Speakers consider the grand sweep of the Great Charter
As with most historical occasions, the Magna Carta’s birthday was a time for looking back at what could have been and forward at what may be in the future.
At an early program of the 2015 ABA London Sessions, the question pondered was: What if King John had decided to stick it to his nobles and not affix his seal to the Magna Carta?
Jonathan Turley, a law professor at George Washington University School of Law and high-profile legal commentator, moderated the panel that included Lord Justice Christopher Clarke of the Court of Appeal in the United Kingdom; Judge Bernice B. Donald of the Cincinnati-based 6th U.S. Circuit Court of Appeals; Judge Delissa Ridgway of the U.S. Court of International Trade; and Ian Williams, a University College of London lecturer.
The panelists kept the audience engaged by positing several counter-factual hypotheticals and asking those in attendance to vote via remote control on whether they believed something would still have occurred had the Magna Carta not been issued. The panelists seemed fairly confident that several important principles of common law, namely trial by jury and the adversarial system, would still exist. Williams noted that, before jury trials became the norm, defendants were usually subjected to trial by ordeal (e.g., if she sinks, she was innocent; if she floats, she’s a witch).
“The main reason we lost trial by ordeal wasn’t necessarily due to Magna Carta,” Williams said. “The Vatican forbade its priests from taking part, and they were a necessary part of trials by ordeal.”
As for the adversarial system, there was more of a split between panelists. Williams said England’s chancery and equity courts at common law were inquisitorial in nature and were quite effective in resolving cases quickly. Donald pointed out that while the adversarial system is fundamental to the U.S., fewer cases are going to trial. And Clarke posited that European attorneys would probably prefer an adversarial system, noting that lawyers can only address the court for a limited amount of time.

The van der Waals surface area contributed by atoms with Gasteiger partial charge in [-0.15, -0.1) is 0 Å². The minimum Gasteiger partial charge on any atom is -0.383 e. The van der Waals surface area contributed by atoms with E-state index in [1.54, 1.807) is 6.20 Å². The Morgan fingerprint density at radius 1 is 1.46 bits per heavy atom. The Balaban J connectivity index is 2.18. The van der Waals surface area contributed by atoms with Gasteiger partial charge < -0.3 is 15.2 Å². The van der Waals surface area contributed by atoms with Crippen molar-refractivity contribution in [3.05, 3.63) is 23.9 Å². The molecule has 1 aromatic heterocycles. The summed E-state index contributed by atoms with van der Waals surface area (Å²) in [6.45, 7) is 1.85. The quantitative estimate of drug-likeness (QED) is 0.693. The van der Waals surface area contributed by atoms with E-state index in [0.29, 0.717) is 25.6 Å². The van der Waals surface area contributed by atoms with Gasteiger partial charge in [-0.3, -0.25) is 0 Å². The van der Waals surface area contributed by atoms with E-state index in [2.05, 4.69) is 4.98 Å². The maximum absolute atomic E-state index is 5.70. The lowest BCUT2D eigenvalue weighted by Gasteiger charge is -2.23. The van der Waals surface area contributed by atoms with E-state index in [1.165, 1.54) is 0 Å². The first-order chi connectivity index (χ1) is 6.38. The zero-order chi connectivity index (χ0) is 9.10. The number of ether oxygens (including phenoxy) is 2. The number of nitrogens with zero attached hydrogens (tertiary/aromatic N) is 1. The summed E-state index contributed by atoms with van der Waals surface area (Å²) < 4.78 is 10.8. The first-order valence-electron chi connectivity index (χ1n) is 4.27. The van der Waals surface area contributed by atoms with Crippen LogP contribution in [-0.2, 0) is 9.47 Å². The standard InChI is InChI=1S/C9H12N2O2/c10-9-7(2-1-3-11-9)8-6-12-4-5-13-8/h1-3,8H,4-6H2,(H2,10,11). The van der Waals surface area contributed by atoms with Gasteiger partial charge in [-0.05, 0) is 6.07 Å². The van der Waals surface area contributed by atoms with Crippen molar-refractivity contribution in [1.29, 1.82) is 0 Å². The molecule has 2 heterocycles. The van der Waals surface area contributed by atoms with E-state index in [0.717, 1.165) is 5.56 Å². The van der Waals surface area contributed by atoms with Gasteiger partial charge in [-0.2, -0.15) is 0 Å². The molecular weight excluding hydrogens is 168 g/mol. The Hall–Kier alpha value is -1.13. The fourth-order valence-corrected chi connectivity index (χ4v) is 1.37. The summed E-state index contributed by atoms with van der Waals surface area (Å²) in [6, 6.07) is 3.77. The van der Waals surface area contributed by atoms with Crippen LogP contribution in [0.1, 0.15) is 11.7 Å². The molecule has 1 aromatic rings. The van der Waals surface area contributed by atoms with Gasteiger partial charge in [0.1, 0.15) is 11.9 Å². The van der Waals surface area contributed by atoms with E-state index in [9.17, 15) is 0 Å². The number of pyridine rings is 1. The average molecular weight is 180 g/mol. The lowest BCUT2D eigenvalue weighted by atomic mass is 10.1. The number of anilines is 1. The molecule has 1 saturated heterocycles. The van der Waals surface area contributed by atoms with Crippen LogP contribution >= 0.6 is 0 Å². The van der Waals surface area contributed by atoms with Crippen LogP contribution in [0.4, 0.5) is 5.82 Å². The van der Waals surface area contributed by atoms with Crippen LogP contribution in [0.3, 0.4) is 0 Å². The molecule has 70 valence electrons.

But it wasn’t all about the abstract. Noting the role that King John’s failed military campaigns against France had played in bringing about the Magna Carta in the first place, Clarke made sure to emphasize what might be the biggest counterfactual hypothetical regarding what would happen had it never existed.
“I’d probably be speaking French right now,” he said.
An all-star panel at a later session discussed the enduring influence of the Magna Carta in its birth country, as well as the United States and the rest of the world.
The panel was moderated by A.E. Dick Howard, a professor at the University of Virginia School of Law, The panelists were Richard Goldstone, former justice of the Constitutional Court of South Africa; Lord Igor Judge, former chief justice of England and Wales; Baroness Patricia Scotland of Asthal, the former attorney general for England and Wales; Diane Wood, chief judge of the 7th U.S. Circuit Court of Appeals at Chicago; and Sir Robert Worcester, deputy chairman and trustee of the Magna Carta Trust and chair of the Magna Carta 2015 800th Anniversary Commemoration Committee.
“The Magna Carta impacts the lives of nearly 2 billion people in over 100 countries around the world,” said Worcester, who was awarded the ABA Presidential Citation by President William C. Hubbard prior to his remarks. “It’s influenced the Declaration of Independence and the U.S. Constitution. Eight of the first 10 amendments to the Constitution were derived from the Magna Carta.”
That’s not bad for a document that, by all rights, should have had as much impact as a blank sheet of paper.
“Magna Carta never had a future—the king had no intention of abiding by it,” Lord Judge said. “Yet it has endured for 800 years so far. There’s a reason, and it’s in the words you find in the charter. We’re so privileged that we take them for granted: justice, right, liberties, security, lawful judgment and the law of the land.”
Another reason it has lasted as long as it has is the exportability of its values.
“The Magna Carta’s ideas were infused and incorporated into American constitutionalism,” Howard said. “You then had an export of these ideas to other countries. In many cases, these ideas were accepted; in other cases [they were] rejected. But it’s interesting how often the American experience has framed the debate for so many other countries.”
In looking toward the next 800 years, it’s important to remember what happened in the first year. Judge Wood talked about how the barons thought they had cornered King John, but had a rude awakening once the king had Pope Innocent III invalidate the charter within a month after issuing it.
“We know from the history of the Magna Carta that only eternal vigilance will keep it alive,” Wood said.
Lord Judge agreed, saying: “Magna Carta only has a future if we believe in it.”
This article originally appeared in the August 2015 issue of the ABA Journal with this headline: “What-Ifs and What Could Be: Speakers consider the grand sweep of the Great Charter.”